Studies in rats have demonstrated that a diet devoid of nucleotides results in lower nucleotides levels in the liver8 and small intestine2. It follows then that downstream processes, which rely on nucleotides, such as glycogen synthesis, and protein and lipid metabolism may be disrupted. Indeed, many studies have demonstrated a reduction in protein secretion including immunoglobulin’s9 and this may partially explain why dietary nucleotides are closely associated with immune function.

The supplementation of infant formula with nucleotides is considered beneficial since it has been found to influence lipid metabolism, immunity and tissue growth, development and repair10. The majority of standard infant formulas are now supplemented with nucleotides.

Studies have demonstrated that babies fed nucleotide supplemented infant formula have increased ‘friendly’ bifidobacteria counts in faeces compared to infants fed standard formula milk, but counts were still lower than found in breast fed babies11. However in other studies, infants receiving a nucleotide supplemented formula had increased colonisation of Escherichia coli compared to infant fed standard formula milk12. Counts of bifidobacteria were also lower in the infants receiving the supplemented formula. These authors did not support the addition of nucleotides to infant formula milk.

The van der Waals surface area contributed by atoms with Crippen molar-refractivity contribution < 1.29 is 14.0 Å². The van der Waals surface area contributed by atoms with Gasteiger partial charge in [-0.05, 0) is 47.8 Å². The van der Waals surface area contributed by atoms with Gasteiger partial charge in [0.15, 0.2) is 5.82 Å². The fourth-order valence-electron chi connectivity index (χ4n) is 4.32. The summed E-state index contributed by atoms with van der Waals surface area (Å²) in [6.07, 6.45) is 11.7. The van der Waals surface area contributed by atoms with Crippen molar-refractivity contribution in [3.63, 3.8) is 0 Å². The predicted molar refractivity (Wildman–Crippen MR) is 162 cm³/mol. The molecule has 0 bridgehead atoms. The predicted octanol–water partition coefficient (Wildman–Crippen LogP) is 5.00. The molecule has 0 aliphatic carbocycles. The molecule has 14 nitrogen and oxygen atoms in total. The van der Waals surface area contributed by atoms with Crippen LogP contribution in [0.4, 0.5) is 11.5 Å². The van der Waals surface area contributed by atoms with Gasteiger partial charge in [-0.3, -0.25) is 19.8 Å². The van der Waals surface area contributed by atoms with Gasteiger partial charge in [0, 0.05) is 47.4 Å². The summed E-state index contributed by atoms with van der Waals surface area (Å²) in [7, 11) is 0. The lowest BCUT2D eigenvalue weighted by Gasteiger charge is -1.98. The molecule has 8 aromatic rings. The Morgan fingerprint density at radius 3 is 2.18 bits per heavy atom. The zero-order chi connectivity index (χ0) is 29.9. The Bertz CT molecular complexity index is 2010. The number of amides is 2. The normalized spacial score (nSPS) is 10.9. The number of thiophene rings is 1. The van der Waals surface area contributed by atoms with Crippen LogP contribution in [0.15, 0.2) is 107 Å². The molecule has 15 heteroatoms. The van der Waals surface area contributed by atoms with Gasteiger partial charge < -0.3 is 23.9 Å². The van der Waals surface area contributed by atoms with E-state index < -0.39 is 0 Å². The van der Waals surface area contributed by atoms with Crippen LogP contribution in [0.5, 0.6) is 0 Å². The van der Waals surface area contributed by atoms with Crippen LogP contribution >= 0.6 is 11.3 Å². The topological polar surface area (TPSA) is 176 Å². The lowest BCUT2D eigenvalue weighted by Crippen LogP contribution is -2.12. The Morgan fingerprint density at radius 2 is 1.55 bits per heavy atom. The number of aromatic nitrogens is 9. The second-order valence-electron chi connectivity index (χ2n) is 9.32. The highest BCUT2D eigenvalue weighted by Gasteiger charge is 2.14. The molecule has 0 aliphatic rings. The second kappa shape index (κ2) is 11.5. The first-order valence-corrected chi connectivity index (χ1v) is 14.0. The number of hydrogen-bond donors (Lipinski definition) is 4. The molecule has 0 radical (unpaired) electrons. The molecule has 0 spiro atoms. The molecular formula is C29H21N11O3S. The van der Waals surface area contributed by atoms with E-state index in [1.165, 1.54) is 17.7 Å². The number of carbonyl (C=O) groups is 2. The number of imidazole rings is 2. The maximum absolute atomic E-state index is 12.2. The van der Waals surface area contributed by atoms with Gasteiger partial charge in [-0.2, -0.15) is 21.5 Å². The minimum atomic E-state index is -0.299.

Nucleotide supplemented formulas have also decreased the prevalence and duration of diarrhoeal disease in infants but this was not associated with changes in faecal microflora13. Thus mechanisms other than the modification of faecal microflora, for example, effects on the immune system, might be responsible for the reduction in diarrhoeal disease.

Infant studies also suggest those receiving nucleotide supplemented formula have an improved antibody response following immunisation14,15.

Investigations in animals suggest that dietary nucleotides influence several indices of immune function. Restriction of dietary nucleotides in mice decreases cell mediated immunity and decreases resistance when challenged with methicillin resistant Staphylococcus aureus16 and Candida albicans17. Further studies in mice have also demonstrated that a nucleotide-free diet suppressed immune function and this was only restored when nucleotides were re-introduced into the diet18.